The impact of climate change on public health and health services has been witnessed at first hand by many doctors in Europe. The heat wave during the summer of 2003 resulted in high rates of hospital admissions and tens of thousands of additional deaths. The European Respiratory Society has shown that a one degree Celsius increase in temperature above specific city levels produces a 1-3% increase in deaths in the general population and a 6% increase in deaths among people with existing respiratory conditions. (9)
Dr Pendo Maro, Health Care Without Harm Europe (HCWH Europe) and Health and Environment Alliance (HEAL) at firstname.lastname@example.org or email@example.com + 32 495 281 494 (in Cancun)
Diana Smith, Health and Environment Alliance, Diana@env-health.org Mobile: +33 6 33 04 2943 (in Paris)
Notes for journalists
1. Cancun Climate and Health Statement available at www.env-health.org and www.hcwh.org It calls on the negotiators to "take into account the significant human health dimensions of the climate crisis along with the health benefits of climate change mitigation and adaptation policies."
2. The Cancun Climate and Health Statement is signed by ten organisations: Climate and Health Council, International Federation of Medical Students’ Associations, Health and Environment Alliance, Health Care Without Harm, International Council of Nurses, International Society of Doctors for the Environment, Physicians for Social Responsibility, Standing Committee of European Doctors, World Federation of Public Health Associations, and World Medical Association (WMA) It has also been endorsed by Richard Horton, Editor, The Lancet, and Fiona Godlee, Editor, British Medical Journal.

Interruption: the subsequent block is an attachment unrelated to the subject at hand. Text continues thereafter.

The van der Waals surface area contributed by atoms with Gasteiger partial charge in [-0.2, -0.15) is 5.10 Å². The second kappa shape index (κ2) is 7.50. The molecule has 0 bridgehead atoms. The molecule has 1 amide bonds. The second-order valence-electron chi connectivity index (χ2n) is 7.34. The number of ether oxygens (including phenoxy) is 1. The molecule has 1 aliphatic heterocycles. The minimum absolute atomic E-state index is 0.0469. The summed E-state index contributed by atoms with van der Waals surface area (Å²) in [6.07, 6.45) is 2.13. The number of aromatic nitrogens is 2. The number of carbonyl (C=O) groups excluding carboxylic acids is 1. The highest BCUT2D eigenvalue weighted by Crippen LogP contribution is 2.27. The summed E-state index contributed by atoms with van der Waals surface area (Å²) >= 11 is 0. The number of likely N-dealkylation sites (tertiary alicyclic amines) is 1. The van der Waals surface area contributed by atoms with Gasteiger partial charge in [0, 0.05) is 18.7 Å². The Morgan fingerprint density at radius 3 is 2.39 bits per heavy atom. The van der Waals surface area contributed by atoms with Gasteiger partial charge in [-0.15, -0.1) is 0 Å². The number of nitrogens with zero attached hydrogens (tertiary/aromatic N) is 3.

3. The delegation comprises Pendo Maro (see above), Dr Michael Wilks, Climate Advisor and Immediate Past President of the Standing Committee of European Doctors (CPME), Professor Hugh Montgomery, University College London, UK, and Walter Vernon (HCWH US Board), San Francisco, USA, more about them at www.env-health.org and http://www.noharm.org/europe/issues... Other groups with whom we are working in Cancun include: International Federation of Medical Students’ Associations (IFMSA) and Nurses Across the Borders (Nigeria).
4. European parliament sets sights high for Cancún climate change talks, Rory Watson, BMJ 341:doi:10.1136/bmj.c6732 (Published 24 November 2010)
5. Personal communication to HEAL.
6. "Acting Now for better health, A 30% reduction target for EU climate policy", HEAL and HCWHE, Brussels, September 2010
7. European Commission Communication, May 2010, COM (2010) 265 final. Analysis of options to move beyond 20% greenhouse gas emission reductions and assessing the risk of carbon leakage.
8. The Lancet Series, Health and Climate Change, November 2009, "Public health benefits of strategies to reduce greenhouse gas emissions: urban land transport.
9. ERS Position Statement, Climate change and respiratory disease: European Respiratory Society position statement, J G Ayres et al, European Respiratory Journal 2009; 34: 295-302 http://erj.ersjournals.com/cgi/repr...
Health and Environment Alliance (HEAL) aims to raise awareness of how environmental protection and sustainability improves health and to empower the health community to contribute their expertise to policy making. Since its inception, HEAL’s membership has grown to include a diverse network of more than 60 citizens’, patients’, women’s, health professionals’ and environmental organizations across Europe which together have a strong track record in increasing public and expert engagement in both EU debates and the decision-making process. Website: www.env-health.org
Health Care Without Harm (HCWH) is a global network of more than 484 organisations in 53 countries working to transform the health care sector so it is no longer a source of harm to people and the environment. http://www.noharm.org/
Last updated on 17 May 2011